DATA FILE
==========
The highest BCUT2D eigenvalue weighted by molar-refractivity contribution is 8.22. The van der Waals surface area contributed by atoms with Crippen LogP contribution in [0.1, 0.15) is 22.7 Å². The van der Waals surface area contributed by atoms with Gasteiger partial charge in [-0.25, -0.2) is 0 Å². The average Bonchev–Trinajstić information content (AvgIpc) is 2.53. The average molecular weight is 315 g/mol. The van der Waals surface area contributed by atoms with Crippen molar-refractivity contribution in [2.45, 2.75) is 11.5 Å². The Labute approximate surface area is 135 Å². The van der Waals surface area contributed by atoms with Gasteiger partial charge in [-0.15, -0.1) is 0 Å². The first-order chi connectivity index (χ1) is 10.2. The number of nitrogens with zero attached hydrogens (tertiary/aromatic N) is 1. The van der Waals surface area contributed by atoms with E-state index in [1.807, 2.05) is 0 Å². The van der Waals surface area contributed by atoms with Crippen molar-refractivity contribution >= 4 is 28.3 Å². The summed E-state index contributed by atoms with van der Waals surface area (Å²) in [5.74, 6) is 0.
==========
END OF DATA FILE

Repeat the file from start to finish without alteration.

The highest BCUT2D eigenvalue weighted by molar-refractivity contribution is 8.22. The van der Waals surface area contributed by atoms with Crippen LogP contribution in [0.1, 0.15) is 22.7 Å². The van der Waals surface area contributed by atoms with Gasteiger partial charge in [-0.25, -0.2) is 0 Å². The average Bonchev–Trinajstić information content (AvgIpc) is 2.53. The average molecular weight is 315 g/mol. The van der Waals surface area contributed by atoms with Crippen molar-refractivity contribution in [2.45, 2.75) is 11.5 Å². The Labute approximate surface area is 135 Å². The van der Waals surface area contributed by atoms with Gasteiger partial charge in [-0.15, -0.1) is 0 Å². The first-order chi connectivity index (χ1) is 10.2. The number of nitrogens with zero attached hydrogens (tertiary/aromatic N) is 1. The van der Waals surface area contributed by atoms with E-state index in [1.807, 2.05) is 0 Å². The van der Waals surface area contributed by atoms with Crippen molar-refractivity contribution >= 4 is 28.3 Å². The summed E-state index contributed by atoms with van der Waals surface area (Å²) in [5.74, 6) is 0.